With 50 million bank transactions in France on Black Friday alone, it's easy to imagine the amount of compulsive shopping and waste it generates. According to Forbes, 80% of the purchases made this day are thrown away before or after being used once. The most selling sectors: fashion, technology, beauty, very polluting fields: for example, according to the UN, fashion is responsible for 10% of greenhouse gas emissions in the world, it employs underpaid workers on the other side of the world who are intoxicated by dyes, washing processes or the cultivation of cotton (which represents 25% of pesticides used in the world). It is therefore becoming essential to consume responsibly, and more and more brands are seeking to produce clean products, respectful of the environment and manufacturers, like Ubac.
Another issue is deliveries: in 2020, according to Money.co.uk, online orders for Black Friday in England produced 420,000 cubic tons of greenhouse gas emissions (or 435 round trips London - New York). However, be aware of the method of calculation, we cannot deduce the totality of this figure because there is no calculation of previous years. It is also necessary to add other emissions to the life of a product, such as its manufacture and what it implies (raw materials, transformation...), but also its end of life.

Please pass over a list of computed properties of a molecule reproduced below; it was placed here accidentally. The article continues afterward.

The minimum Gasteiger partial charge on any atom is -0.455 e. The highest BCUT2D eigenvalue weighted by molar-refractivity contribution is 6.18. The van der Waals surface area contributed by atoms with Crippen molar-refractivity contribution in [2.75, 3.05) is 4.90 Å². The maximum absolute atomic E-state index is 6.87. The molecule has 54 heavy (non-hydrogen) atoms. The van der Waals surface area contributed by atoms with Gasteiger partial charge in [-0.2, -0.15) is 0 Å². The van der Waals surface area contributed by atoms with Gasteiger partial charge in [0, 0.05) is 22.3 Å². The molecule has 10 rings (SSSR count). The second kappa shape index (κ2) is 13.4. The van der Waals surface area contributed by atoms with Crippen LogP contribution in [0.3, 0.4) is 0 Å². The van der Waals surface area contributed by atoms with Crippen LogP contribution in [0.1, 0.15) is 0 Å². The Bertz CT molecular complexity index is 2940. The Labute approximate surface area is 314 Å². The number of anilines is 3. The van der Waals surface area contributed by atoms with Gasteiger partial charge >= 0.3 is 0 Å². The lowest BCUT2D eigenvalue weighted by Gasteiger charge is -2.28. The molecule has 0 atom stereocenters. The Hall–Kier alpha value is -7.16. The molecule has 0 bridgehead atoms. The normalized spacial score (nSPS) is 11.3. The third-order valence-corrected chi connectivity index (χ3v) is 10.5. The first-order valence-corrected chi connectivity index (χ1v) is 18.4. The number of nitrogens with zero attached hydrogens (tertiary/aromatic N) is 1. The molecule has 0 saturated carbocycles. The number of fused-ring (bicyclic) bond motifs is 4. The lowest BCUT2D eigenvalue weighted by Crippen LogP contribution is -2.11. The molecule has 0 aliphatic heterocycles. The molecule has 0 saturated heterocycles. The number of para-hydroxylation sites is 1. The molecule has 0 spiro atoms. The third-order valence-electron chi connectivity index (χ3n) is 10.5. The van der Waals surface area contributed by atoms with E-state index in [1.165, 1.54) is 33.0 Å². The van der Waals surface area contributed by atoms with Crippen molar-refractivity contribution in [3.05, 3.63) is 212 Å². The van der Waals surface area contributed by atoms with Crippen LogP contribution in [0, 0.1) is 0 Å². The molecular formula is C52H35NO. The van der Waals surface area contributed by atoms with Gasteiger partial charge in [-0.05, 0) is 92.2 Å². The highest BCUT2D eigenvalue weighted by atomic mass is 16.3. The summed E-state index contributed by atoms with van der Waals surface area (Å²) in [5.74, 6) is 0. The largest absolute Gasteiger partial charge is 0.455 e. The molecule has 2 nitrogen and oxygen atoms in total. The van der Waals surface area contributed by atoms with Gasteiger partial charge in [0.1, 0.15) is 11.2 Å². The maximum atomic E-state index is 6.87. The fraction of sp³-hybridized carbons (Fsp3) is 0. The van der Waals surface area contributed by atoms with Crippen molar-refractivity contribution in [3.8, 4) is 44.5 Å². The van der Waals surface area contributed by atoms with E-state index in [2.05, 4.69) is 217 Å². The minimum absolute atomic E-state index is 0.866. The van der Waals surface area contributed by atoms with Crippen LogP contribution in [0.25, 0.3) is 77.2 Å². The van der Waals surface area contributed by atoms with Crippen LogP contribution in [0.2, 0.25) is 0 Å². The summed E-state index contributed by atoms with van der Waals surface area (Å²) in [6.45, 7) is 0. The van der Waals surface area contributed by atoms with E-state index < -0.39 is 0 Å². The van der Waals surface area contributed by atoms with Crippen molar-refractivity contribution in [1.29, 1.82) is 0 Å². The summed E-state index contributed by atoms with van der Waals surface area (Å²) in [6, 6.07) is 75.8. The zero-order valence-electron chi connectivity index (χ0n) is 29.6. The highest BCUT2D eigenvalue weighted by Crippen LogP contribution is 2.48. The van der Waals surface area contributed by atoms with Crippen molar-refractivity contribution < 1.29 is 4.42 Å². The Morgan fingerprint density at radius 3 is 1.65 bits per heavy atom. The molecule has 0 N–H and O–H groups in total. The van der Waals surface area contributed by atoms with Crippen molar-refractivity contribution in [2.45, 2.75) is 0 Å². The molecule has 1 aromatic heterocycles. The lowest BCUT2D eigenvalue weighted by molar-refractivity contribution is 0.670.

Avoiding waste and compulsive purchases limits the impact of Black Friday. Repairing, renting, reusing objects will greatly limit the negative impacts on the climate. For example, according to Pierre Galio at Ademe, if everyone extended the life of his television by one year, we could avoid the emissions of a city the size of Lyon, that is to say 1.7 million tons.
Another statistic: 50 million tons of electronic waste are created each year (this is called e-waste) and only 20% is recycled. The rest often ends up in the trash or in nature, releasing heavy metals and other controversial substances like Bisphenol A.